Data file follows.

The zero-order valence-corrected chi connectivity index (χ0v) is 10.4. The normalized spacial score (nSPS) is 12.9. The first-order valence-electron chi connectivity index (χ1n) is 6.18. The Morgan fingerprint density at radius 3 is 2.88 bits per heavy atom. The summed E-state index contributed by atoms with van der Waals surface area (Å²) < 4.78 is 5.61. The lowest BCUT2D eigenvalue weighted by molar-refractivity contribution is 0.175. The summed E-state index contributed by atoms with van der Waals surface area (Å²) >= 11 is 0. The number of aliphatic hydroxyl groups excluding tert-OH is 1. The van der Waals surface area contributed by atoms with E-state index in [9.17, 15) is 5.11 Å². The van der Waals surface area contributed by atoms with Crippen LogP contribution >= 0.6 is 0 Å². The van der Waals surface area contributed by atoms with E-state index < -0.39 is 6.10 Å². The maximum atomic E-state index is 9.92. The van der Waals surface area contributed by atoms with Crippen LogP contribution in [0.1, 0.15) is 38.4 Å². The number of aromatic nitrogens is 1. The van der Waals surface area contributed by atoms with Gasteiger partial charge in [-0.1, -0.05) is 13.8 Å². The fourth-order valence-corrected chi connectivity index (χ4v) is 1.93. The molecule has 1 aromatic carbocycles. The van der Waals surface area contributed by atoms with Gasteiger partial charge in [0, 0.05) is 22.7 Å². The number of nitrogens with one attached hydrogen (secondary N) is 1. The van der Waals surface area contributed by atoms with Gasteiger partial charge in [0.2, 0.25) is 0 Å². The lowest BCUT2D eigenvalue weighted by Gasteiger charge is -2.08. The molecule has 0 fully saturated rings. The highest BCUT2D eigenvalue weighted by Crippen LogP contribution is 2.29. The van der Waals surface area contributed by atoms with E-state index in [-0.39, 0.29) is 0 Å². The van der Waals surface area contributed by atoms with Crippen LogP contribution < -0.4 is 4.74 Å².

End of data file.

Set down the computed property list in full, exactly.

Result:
The zero-order valence-corrected chi connectivity index (χ0v) is 10.4. The normalized spacial score (nSPS) is 12.9. The first-order valence-electron chi connectivity index (χ1n) is 6.18. The Morgan fingerprint density at radius 3 is 2.88 bits per heavy atom. The summed E-state index contributed by atoms with van der Waals surface area (Å²) < 4.78 is 5.61. The lowest BCUT2D eigenvalue weighted by molar-refractivity contribution is 0.175. The summed E-state index contributed by atoms with van der Waals surface area (Å²) >= 11 is 0. The number of aliphatic hydroxyl groups excluding tert-OH is 1. The van der Waals surface area contributed by atoms with E-state index in [9.17, 15) is 5.11 Å². The van der Waals surface area contributed by atoms with Crippen LogP contribution >= 0.6 is 0 Å². The van der Waals surface area contributed by atoms with E-state index < -0.39 is 6.10 Å². The maximum atomic E-state index is 9.92. The van der Waals surface area contributed by atoms with Crippen LogP contribution in [0.1, 0.15) is 38.4 Å². The number of aromatic nitrogens is 1. The van der Waals surface area contributed by atoms with Gasteiger partial charge in [-0.1, -0.05) is 13.8 Å². The fourth-order valence-corrected chi connectivity index (χ4v) is 1.93. The molecule has 1 aromatic carbocycles. The van der Waals surface area contributed by atoms with Gasteiger partial charge in [0, 0.05) is 22.7 Å². The number of nitrogens with one attached hydrogen (secondary N) is 1. The van der Waals surface area contributed by atoms with Gasteiger partial charge in [0.2, 0.25) is 0 Å². The lowest BCUT2D eigenvalue weighted by Gasteiger charge is -2.08. The molecule has 0 fully saturated rings. The highest BCUT2D eigenvalue weighted by Crippen LogP contribution is 2.29. The van der Waals surface area contributed by atoms with E-state index in [-0.39, 0.29) is 0 Å². The van der Waals surface area contributed by atoms with Crippen LogP contribution < -0.4 is 4.74 Å².